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Large Cap Growth

Large Cap Commentary-June 2022

14 July 2022

The end of June closed out the second quarter of 2022 and marked a difficult beginning for the year. In fact, 2Q22 was the worst quarter for the S&P 500® Index since 2020 and the two consecutive negative quarters of 2022 have not been seen since 2009. A confluence of events continues to weigh on the markets and worry investors. The war in Ukraine grinds on with pundits questioning what the end game is and, as importantly, when is the end game. China’s Zero Covid policy remains in place, with rolling lockdowns in major cities affecting production within China and further straining supply chains across the globe. Finally, the Federal Reserve’s surprise rate increase of 0.75% has investors worried that a more muscular response from the Fed to curb inflation may coincide with a weakening economy.

With these rather troubling data points and the lack of clarity they portend we enter July and the beginning of second quarter earnings season. As many of you know, banks are some of the earliest companies to report during earnings season. Banks for investors often act as canaries in the coal mine – early indicators either of stability or concern. Investors will pay particular attention to prospects for loan growth to determine whether the economy is slowing or whether there is a healthy demand for money. In addition, banks will provide insight into credit quality, are borrowers still servicing their loans, or are they beginning to fall behind on their payments?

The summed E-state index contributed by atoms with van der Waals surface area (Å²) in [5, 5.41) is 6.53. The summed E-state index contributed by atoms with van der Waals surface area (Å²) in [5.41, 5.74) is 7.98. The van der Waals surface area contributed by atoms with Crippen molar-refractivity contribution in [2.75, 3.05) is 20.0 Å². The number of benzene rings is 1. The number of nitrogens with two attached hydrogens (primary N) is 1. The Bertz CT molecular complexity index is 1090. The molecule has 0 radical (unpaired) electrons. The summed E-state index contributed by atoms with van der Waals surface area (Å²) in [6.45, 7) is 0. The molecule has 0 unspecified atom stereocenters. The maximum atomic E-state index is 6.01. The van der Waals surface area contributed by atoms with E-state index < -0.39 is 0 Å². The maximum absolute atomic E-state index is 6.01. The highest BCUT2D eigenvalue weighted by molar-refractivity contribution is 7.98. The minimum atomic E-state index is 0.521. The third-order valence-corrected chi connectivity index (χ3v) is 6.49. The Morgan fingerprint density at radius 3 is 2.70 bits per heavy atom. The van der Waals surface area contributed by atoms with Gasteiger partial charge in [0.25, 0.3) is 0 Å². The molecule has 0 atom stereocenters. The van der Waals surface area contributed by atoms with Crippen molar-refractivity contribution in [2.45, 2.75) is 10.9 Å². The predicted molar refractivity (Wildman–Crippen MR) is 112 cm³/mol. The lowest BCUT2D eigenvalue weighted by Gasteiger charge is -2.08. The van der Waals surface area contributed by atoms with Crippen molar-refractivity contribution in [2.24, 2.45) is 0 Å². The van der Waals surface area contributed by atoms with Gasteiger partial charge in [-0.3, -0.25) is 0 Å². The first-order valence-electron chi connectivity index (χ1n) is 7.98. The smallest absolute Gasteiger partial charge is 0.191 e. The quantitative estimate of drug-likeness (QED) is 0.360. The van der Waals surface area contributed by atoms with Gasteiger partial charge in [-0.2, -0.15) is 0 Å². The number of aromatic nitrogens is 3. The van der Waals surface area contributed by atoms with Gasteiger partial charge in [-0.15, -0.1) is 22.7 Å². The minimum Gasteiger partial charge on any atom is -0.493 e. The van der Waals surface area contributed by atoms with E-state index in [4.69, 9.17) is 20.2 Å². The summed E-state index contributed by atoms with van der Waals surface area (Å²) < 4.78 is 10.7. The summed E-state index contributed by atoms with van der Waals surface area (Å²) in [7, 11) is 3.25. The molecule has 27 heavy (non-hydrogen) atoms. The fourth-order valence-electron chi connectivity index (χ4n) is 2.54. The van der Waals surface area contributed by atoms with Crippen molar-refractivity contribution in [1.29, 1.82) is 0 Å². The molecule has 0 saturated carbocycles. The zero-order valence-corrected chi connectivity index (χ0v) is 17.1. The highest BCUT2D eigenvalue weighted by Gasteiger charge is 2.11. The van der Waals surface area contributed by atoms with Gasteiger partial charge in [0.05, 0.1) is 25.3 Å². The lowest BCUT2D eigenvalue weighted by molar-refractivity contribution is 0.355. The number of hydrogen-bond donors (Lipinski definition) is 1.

Bank results will also color what investors expect from the Fed going forward. As I mentioned, investors were surprised at the Fed’s decision to raise short-term interest rates by 0.75%. The last time the Fed made such a dramatic move was in November of 1994, nearly three decades ago. In addition, prior to its meeting on June 15th, the Fed had signaled it was likely to increase rates by 0.50%, only to change its mind days before its decision. Driving that surprise was higher-than- expected inflation results.

Since the Fed’s decision to raise rates, investors and economists have debated whether the economy is showing signs of slowing and, if so, whether some of the Fed’s work to curb inflation may have been realized. Below is a graph of the five-year expected rate of inflation five years out. The graph prices the premium bond investors demand for inflation. As you can see, bond investors’ expectations of inflation have been falling, with the most recent reading at 2.1%. Recall, the Fed’s target for inflation is 2.0%. This suggests that much of the Fed’s heavy lifting may indeed have taken place. Certainly, we will have a better picture of the economy and prospects for the market in the coming weeks as second quarter results are released. Stay tuned.

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Ken Crawford

Portfolio Manager

PDF Version: Market Overview June 2022